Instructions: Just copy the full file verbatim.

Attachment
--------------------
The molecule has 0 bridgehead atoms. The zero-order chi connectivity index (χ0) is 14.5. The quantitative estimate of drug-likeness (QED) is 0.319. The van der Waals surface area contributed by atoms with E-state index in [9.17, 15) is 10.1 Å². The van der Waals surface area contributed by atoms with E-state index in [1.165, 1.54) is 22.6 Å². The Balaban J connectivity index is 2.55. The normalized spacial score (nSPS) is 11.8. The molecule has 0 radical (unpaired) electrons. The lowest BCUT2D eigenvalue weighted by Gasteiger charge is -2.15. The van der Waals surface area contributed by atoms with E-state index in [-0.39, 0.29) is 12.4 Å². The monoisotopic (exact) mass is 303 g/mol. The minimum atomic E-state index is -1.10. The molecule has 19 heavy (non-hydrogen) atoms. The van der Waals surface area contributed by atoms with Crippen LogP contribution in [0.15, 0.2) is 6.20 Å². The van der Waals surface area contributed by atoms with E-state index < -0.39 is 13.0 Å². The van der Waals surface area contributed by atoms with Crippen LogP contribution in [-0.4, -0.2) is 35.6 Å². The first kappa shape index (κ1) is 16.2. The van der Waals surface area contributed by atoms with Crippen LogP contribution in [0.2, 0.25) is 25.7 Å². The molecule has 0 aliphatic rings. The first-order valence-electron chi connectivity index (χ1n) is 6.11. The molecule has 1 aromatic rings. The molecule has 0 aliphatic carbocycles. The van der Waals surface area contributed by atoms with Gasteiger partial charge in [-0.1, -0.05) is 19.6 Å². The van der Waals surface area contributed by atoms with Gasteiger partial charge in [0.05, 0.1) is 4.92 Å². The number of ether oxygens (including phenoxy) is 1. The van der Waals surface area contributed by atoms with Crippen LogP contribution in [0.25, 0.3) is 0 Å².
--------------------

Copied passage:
The molecule has 0 bridgehead atoms. The zero-order chi connectivity index (χ0) is 14.5. The quantitative estimate of drug-likeness (QED) is 0.319. The van der Waals surface area contributed by atoms with E-state index in [9.17, 15) is 10.1 Å². The van der Waals surface area contributed by atoms with E-state index in [1.165, 1.54) is 22.6 Å². The Balaban J connectivity index is 2.55. The normalized spacial score (nSPS) is 11.8. The molecule has 0 radical (unpaired) electrons. The lowest BCUT2D eigenvalue weighted by Gasteiger charge is -2.15. The van der Waals surface area contributed by atoms with E-state index in [-0.39, 0.29) is 12.4 Å². The monoisotopic (exact) mass is 303 g/mol. The minimum atomic E-state index is -1.10. The molecule has 19 heavy (non-hydrogen) atoms. The van der Waals surface area contributed by atoms with Crippen LogP contribution in [0.15, 0.2) is 6.20 Å². The van der Waals surface area contributed by atoms with E-state index < -0.39 is 13.0 Å². The van der Waals surface area contributed by atoms with Crippen LogP contribution in [-0.4, -0.2) is 35.6 Å². The first kappa shape index (κ1) is 16.2. The van der Waals surface area contributed by atoms with Crippen LogP contribution in [0.2, 0.25) is 25.7 Å². The molecule has 0 aliphatic rings. The first-order valence-electron chi connectivity index (χ1n) is 6.11. The molecule has 1 aromatic rings. The molecule has 0 aliphatic carbocycles. The van der Waals surface area contributed by atoms with Gasteiger partial charge in [-0.1, -0.05) is 19.6 Å². The van der Waals surface area contributed by atoms with Gasteiger partial charge in [0.05, 0.1) is 4.92 Å². The number of ether oxygens (including phenoxy) is 1. The van der Waals surface area contributed by atoms with Crippen LogP contribution in [0.25, 0.3) is 0 Å².